Upholstery Shop Hurt by Mold

Posted September 5, 2007 at 6:53pm

The House upholstery shop has been temporarily shut down after a potentially harmful level of black mold was discovered there.

Officials suspect the mold, specifically identified last week as the airborne fungi penicillium and aspergillus, was caused by water leakage first reported to the Architect of the Capitol by the Chief Administrative Officer18 months ago.

It is unclear when the substance began to grow in the shop, which is located in a subbasement of the Rayburn House Office Building and overseen by the CAO.

Upholstery workers noticed a musky odor lurking in the shop following heavy rainstorms in July, which caused a significant amount of water to leak from the roof.

“We just figured with the water coming in, it was only a matter of time before we’d have a problem,” upholsterer Dave Peebler said.

The AOC, which serves as the facilities manager for the Congressional campus, has been working on a major project to replace the waterproofing system on the roofs of the House underground parking garages located near the shop, said spokeswoman Eva Malecki. The repairs are nearing completion and should correct the water leaks, Malecki added.

In the meantime, actions will be taken to make repairs to the upholstery shop, including scrubbing down the area, Malecki said.

“Air sampling will be conducted by safety specialists over the next few days to determine if any health hazards exist,” she said. “Additional actions will be taken as appropriate.”

But the damage has caused the ire of CAO Dan Beard, who first saw the mold during a visit to the shop two weeks ago.

Beard recalled: “I looked at the wall, and I saw the streaks, and said, ‘What the hell is that?’”

Beard ordered samples of the substance be sent to a lab for analysis. When specialists found that some of those samples showed 10 times the allowable level of penicillium and aspergillus, Beard immediately ordered the six upholstery employees be moved out of the shop.

“It’s a potential health hazard,” Beard said. “I don’t know how big of a health hazard, but I’m not going to take any chances.”

Aside from removing the employees, Beard also sent a letter to acting Architect of the Capitol Stephen Ayers detailing the closure. Copies of the letter, which was not made public, also were sent to House leadership officials and the House Appropriations and House Administration committees.

And Beard contacted the Office of Compliance, seeking guidance on the mold issue. OOC acting Executive Director Tamara Chrisler confirmed that an inspections process has begun at the site.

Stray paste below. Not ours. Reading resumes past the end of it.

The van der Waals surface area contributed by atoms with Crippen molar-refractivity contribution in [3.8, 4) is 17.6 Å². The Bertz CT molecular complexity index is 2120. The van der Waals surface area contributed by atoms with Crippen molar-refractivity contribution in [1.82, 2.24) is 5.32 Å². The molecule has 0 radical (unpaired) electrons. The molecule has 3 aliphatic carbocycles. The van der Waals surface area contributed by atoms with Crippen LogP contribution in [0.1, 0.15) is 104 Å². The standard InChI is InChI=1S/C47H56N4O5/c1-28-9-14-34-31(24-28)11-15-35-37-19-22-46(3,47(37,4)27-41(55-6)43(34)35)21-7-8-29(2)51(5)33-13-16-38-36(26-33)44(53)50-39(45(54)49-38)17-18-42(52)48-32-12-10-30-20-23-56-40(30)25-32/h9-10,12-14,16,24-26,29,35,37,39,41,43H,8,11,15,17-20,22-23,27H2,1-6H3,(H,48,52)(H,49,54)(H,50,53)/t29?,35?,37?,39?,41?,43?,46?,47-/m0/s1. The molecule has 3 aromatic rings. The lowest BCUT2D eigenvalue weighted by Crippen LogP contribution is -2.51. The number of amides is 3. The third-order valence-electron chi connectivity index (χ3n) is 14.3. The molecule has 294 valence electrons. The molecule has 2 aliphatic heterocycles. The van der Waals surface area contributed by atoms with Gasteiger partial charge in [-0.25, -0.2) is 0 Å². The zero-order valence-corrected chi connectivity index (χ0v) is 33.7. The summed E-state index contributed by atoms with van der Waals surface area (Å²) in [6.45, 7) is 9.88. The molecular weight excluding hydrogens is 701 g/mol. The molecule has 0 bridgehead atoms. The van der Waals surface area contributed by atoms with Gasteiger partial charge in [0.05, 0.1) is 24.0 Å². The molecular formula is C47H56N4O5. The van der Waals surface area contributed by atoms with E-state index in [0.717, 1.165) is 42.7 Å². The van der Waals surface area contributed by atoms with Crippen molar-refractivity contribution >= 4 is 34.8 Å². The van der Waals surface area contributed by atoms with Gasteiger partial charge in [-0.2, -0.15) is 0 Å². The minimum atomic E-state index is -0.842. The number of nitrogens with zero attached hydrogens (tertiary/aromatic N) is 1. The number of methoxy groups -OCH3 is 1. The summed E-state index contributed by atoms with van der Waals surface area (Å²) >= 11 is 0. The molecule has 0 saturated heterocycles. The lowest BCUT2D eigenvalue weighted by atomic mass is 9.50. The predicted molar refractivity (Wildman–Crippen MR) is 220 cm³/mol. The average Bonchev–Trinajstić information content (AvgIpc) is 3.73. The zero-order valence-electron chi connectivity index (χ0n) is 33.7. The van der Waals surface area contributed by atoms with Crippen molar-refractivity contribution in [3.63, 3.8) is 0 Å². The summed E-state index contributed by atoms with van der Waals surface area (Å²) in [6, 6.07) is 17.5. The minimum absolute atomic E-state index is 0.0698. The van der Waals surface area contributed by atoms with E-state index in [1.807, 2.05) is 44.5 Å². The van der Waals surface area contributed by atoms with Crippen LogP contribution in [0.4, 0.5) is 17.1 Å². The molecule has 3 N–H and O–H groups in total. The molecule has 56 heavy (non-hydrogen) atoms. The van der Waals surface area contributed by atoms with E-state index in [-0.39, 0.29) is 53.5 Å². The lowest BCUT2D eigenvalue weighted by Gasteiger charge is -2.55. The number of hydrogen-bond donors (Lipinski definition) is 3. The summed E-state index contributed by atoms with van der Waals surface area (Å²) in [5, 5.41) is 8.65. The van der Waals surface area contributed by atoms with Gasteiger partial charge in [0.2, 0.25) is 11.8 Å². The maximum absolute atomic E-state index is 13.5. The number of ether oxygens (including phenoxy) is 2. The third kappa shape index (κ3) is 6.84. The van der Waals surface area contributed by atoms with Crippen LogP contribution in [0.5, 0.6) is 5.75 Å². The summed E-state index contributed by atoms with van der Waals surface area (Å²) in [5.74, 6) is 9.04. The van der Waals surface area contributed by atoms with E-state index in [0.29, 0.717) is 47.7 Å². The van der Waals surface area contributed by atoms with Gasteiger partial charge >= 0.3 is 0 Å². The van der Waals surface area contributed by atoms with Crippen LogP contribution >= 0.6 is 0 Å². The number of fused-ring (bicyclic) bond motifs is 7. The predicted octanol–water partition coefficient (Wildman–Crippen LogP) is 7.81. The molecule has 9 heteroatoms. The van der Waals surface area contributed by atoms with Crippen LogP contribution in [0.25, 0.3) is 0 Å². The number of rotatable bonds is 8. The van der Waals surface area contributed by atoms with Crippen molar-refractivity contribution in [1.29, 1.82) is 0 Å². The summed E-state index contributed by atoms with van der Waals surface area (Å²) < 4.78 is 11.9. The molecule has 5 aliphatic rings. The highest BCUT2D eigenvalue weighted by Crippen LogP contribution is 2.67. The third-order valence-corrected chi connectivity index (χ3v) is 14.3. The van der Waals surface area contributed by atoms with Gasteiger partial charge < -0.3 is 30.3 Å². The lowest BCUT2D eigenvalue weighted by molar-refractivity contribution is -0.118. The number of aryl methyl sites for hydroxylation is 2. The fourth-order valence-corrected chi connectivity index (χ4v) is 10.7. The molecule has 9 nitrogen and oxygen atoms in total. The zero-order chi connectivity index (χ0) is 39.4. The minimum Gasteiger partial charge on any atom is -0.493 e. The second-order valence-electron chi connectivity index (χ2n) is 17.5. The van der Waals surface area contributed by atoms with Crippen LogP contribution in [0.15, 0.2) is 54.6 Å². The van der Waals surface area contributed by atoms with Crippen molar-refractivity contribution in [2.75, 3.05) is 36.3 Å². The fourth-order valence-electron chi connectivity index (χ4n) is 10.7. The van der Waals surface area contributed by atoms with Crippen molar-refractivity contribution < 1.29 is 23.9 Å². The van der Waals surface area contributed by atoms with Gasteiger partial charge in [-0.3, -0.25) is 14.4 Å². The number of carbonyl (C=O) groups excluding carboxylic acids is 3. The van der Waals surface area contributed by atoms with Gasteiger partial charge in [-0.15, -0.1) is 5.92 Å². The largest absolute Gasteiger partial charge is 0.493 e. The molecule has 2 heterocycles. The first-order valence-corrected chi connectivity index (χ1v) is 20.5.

Penicillium and aspergillus are a common, natural mold, but subspecies can have some “nasty effects,” CAO Safety Coordinator Mike Garrott said.

The substance can cause respiratory issues, particularly in people with a damaged immune system, Garrott said.

“In a contained environment, it’s not good for you,” he added.

At the upholstery shop on Wednesday, Garrott pointed out where the largest sample of mold had been found. That mold had found a perfect place to grow, located underneath a cabinet that only recently had been removed during a remodeling project.

The remodel efforts, which already have seen some of the facility’s cabinets removed and replaced, allowed workers to spot the substance. But the discovery of the mold also has stalled the remodel project — the floor can’t be replaced until the mold problem is taken care of, for example.

“It’s probably good it happened when it happened, because everything would have been moved in,” Peebler noted.

Mold requires three things to grow, Garrott said: the proper medium, standing water and time.

“This was the perfect collision of things,” he added. “It doesn’t look like much. In fact, in the beginning, we thought it was rust.”

The six-person upholstery team should complete its move to nearby offices by Friday, said Carol Swan, the acting director of textiles.

Upholsterers are in charge of upkeep and repair on a range of furniture used in the House, from couches in Member offices to chairs used in committee rooms.

Much of the furniture requires historic preservation. Swan pointed to a black couch that had not been reupholstered since 1957.

Beard noted that because the employees are being moved to other offices, the time it takes to complete projects likely will increase.

“We’ll reduce productivity for awhile,” he said.